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Social enterprise opens its own community fridge and freezer to help fight food poverty

PUBLISHED: 09:09 04 August 2020 | UPDATED: 09:09 04 August 2020

Gemma Harvey, catering enterprise manager at The Feed with Mike Briggs, The Feed Trainee cutting the ribbon of the social enterprises new community fridge and freezer. Picture: The Feed

Gemma Harvey, catering enterprise manager at The Feed with Mike Briggs, The Feed Trainee cutting the ribbon of the social enterprises new community fridge and freezer. Picture: The Feed

Archant

A social enterprise has opened a community fridge, building on the work it does to prevent poverty, hunger and homelessness in Norwich.

The Feed, in Prince of Wales Road has opened a community fridge and freezer. 
Pictured: Mike Briggs, trainee, Gemma Harvey,  catering enterprise officer and Lucy Parish, general manager of The Feed. Picture: The FeedThe Feed, in Prince of Wales Road has opened a community fridge and freezer. Pictured: Mike Briggs, trainee, Gemma Harvey, catering enterprise officer and Lucy Parish, general manager of The Feed. Picture: The Feed

The Feed, based in Prince of Wales Road, is a social enterprise which was set up in 2014 with the aim of using food to help people overcome barriers to employment, lead healthier lifestyles and tackle homelessness.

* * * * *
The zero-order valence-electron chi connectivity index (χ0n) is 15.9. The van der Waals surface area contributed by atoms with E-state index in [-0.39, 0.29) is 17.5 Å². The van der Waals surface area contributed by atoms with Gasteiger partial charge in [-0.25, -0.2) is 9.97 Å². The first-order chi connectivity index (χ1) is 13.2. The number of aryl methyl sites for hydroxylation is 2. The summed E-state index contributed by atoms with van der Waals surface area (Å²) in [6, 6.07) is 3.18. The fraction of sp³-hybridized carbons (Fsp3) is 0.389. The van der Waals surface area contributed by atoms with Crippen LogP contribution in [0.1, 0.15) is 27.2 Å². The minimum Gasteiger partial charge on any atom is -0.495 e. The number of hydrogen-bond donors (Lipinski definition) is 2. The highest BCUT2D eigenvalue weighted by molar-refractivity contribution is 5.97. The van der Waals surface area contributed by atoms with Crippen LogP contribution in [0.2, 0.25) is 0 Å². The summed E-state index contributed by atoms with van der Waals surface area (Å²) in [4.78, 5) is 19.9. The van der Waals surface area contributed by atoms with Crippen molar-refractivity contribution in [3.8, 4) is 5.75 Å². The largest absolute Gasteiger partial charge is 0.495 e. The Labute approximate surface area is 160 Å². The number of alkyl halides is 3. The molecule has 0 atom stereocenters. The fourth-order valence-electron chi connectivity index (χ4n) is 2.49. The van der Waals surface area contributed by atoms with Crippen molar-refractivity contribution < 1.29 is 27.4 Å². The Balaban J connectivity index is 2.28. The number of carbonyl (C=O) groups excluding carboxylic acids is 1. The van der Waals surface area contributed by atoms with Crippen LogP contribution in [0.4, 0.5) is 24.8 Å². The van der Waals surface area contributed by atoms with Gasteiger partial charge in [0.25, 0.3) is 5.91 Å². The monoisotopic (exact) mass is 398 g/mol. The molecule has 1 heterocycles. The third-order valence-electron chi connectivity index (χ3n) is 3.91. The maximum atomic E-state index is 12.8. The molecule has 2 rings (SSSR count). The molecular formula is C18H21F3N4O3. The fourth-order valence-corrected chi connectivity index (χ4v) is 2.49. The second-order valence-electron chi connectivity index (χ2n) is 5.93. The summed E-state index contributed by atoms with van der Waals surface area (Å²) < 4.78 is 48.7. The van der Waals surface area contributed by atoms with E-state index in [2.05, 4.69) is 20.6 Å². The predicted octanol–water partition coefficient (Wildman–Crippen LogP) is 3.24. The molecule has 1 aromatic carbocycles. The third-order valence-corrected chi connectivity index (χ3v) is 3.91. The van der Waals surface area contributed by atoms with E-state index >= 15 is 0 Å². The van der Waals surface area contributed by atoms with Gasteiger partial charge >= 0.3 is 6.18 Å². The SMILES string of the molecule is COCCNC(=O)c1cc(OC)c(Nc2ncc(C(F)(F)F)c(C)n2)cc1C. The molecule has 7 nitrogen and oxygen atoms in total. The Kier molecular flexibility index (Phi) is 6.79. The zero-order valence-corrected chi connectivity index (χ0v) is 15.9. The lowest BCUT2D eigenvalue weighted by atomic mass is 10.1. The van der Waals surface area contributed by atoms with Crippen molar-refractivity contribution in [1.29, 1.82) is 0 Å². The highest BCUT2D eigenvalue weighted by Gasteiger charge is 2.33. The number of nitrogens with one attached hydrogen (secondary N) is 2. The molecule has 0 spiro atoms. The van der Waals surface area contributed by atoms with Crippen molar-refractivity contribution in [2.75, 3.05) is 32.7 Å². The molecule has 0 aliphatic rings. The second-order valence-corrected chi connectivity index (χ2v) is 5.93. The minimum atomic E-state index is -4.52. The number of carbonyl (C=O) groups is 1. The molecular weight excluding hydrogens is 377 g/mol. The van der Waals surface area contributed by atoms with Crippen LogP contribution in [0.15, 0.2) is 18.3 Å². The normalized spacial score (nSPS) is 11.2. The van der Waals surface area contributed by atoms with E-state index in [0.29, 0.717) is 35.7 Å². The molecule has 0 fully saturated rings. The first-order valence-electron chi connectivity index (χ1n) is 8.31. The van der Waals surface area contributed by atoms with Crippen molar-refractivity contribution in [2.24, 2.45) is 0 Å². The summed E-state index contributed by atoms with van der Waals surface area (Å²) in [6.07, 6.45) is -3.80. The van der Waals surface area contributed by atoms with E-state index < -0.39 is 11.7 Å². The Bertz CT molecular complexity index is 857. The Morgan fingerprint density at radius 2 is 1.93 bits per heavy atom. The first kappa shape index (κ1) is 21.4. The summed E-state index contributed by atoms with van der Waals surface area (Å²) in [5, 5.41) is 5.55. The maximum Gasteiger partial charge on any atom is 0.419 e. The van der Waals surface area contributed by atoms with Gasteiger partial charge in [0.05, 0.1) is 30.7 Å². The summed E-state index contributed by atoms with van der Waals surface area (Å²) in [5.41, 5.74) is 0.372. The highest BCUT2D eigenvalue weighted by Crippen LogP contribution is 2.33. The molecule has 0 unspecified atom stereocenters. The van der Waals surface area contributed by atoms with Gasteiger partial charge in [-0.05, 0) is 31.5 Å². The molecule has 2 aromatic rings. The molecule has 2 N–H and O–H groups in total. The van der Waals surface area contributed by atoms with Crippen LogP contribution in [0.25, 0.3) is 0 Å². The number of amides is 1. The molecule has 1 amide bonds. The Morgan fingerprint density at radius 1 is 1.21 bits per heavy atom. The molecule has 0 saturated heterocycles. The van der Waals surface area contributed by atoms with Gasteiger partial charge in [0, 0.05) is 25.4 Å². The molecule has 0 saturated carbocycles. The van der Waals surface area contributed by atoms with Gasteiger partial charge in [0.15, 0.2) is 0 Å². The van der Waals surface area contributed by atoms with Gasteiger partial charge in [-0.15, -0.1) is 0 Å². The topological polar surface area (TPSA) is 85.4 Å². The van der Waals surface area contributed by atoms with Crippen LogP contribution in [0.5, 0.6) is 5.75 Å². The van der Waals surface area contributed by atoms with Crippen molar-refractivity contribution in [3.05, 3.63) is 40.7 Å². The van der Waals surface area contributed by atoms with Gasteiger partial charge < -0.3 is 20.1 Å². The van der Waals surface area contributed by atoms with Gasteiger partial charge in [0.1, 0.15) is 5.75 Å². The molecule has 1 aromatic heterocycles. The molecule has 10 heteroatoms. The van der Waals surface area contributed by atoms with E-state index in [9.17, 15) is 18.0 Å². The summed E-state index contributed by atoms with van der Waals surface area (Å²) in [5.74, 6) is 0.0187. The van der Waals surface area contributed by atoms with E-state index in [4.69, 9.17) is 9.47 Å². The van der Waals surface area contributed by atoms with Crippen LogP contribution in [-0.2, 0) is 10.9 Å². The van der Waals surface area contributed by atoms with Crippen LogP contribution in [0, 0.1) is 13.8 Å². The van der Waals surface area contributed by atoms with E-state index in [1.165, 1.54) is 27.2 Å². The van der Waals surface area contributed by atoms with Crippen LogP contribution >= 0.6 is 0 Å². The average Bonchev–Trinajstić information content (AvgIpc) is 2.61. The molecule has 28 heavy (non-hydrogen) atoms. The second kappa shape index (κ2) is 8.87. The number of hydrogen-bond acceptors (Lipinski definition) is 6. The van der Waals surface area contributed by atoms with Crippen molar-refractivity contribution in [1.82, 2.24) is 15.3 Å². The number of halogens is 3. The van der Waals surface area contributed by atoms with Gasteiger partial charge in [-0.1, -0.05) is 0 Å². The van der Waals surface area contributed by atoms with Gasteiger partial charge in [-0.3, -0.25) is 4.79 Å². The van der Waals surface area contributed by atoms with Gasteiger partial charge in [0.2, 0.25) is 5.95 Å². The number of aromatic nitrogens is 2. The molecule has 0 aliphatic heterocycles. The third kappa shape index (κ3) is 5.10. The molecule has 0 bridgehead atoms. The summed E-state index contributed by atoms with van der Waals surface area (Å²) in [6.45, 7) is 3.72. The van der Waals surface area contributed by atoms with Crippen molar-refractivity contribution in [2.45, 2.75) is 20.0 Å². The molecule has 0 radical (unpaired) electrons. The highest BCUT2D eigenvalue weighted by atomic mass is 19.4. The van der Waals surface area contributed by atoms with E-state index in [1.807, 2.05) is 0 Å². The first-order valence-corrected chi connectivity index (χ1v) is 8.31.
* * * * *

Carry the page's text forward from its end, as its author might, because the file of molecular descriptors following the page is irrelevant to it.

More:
Since it was established the organisation has run a successful catering business and cafe, as well as a number of community projects.

Now, it is adding a community fridge and freezer to its offering.

Gemma Harvey, catering and enterprise manager for The Feed, said the new fridge would be a place where people who were struggling to put food on the table could access it ‘no questions asked’.

She said; “It’s different to a food bank, it’s not means tested, it’s open to everybody regardless of their situation.”

Miss Harvey said alongside the fridge would be a community freezer stocked with ready meals made using surplus food donated to the project.

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She said: “It’s just all about tackling food waste and sharing good food that would otherwise go to waste.

“What sets us apart from other community fridges, and there are about 100 in the country, is we have a community freezer so depending on what food we get, we can make healthy meals.”

Miss Harvey, said the project would be accepting donations of food from supermarkets, members of the public and allotments.

She said: “As long as it’s unopened and within 
the use-by date we can accept it.”

Miss Harvey added: “It’s really great to get it off the ground because it’s almost like the missing piece between the cafe and the catering.

“It’s just that last 
little bit, it will feed into and expand what we’re able to do within the community.

“We’re hoping it will bring people together as social isolation and loneliness have been massive during lockdown.”

The Feed, community fridge will be open to all, Monday to Friday 2pm-4pm, with Fridays 2pm-4pm for women only.

To volunteer with The Feed, visit www.thefeed.org.uk


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